apc.stat=0 in APC), there is no longer a reason to use a bootstrap file.
Use the OPcache Byte Code Cache¶
OPcache stores the compiled PHP files to avoid having to recompile them for every request. There are some byte code caches available, but as of PHP 5.5, PHP comes with OPcache built-in. For older versions, the most widely used byte code cache is APC.
Configure OPcache for Maximum Performance¶
The default OPcache configuration is not suited for Symfony applications, so it’s recommended to change these settings as follows:
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; php.ini ; maximum memory that OPcache can use to store compiled PHP files opcache.memory_consumption=256 ; maximum number of files that can be stored in the cache opcache.max_accelerated_files=20000
Don’t Check PHP Files Timestamps¶
In production servers, PHP files should never change, unless a new application version is deployed. However, by default OPcache checks if cached files have changed their contents since they were cached. This check introduces some overhead that can be avoided as follows:
; php.ini opcache.validate_timestamps=0
After each deploy, you must empty and regenerate the cache of OPcache. Otherwise you won’t see the updates made in the application. Given than in PHP, the CLI and the web processes don’t share the same OPcache, you cannot clear the web server OPcache by executing some command in your terminal. These are some of the possible solutions:
- Restart the web server;
- Call the
opcache_reset()functions via the web server (i.e. by having these in a script that you execute over the web);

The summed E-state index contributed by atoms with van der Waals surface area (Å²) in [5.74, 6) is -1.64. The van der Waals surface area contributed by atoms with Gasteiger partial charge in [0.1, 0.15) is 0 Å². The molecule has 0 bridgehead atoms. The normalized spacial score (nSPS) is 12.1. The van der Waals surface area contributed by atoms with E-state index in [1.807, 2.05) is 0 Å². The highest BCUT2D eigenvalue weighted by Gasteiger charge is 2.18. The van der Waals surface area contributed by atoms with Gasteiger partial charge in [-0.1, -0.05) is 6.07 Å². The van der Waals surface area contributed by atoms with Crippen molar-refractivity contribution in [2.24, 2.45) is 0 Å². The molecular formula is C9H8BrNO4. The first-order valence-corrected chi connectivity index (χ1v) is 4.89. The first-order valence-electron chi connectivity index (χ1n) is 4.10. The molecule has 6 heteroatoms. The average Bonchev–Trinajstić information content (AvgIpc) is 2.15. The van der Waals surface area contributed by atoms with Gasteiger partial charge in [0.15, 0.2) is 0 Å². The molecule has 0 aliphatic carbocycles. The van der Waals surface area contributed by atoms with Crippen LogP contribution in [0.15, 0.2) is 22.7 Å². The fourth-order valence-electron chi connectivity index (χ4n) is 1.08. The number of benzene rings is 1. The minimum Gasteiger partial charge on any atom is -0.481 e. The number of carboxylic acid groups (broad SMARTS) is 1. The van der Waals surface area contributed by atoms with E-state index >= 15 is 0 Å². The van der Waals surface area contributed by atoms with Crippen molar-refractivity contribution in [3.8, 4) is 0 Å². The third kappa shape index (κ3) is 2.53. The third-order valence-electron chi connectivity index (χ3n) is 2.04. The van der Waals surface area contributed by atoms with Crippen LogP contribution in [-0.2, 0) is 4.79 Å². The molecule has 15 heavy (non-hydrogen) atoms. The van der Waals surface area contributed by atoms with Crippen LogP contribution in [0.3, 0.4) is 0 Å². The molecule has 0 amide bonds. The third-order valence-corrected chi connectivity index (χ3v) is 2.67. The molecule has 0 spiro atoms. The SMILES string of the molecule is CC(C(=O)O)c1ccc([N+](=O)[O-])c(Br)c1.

- Use the cachetool utility to control APC and OPcache from the CLI.
Configure the PHP realpath Cache¶
When a relative path is transformed into its real and absolute path, PHP caches the result to improve performance. Applications that open many PHP files, such as Symfony projects, should use at least these values:
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; php.ini ; maximum memory allocated to store the results realpath_cache_size=4096K ; save the results for 10 minutes (600 seconds) realpath_cache_ttl=600
Optimize Composer Autoloader¶
The class loader used while developing the application is optimized to find
new and changed classes. In production servers, PHP files should never change,
unless a new application version is deployed. That’s why you can optimize
Composer’s autoloader to scan the entire application once and build a “class map”,
which is a big array of the locations of all the classes and it’s stored
Execute this command to generate the class map (and make it part of your deployment process too):
$ composer dump-autoload --optimize --no-dev --classmap-authoritative
--optimizedumps every PSR-0 and PSR-4 compatible class used in your application;
--no-devexcludes the classes that are only needed in the development environment (e.g. tests);
--classmap-authoritativeprevents Composer from scanning the file system for classes that are not found in the class map.
This work, including the code samples, is licensed under a Creative Commons BY-SA 3.0 license.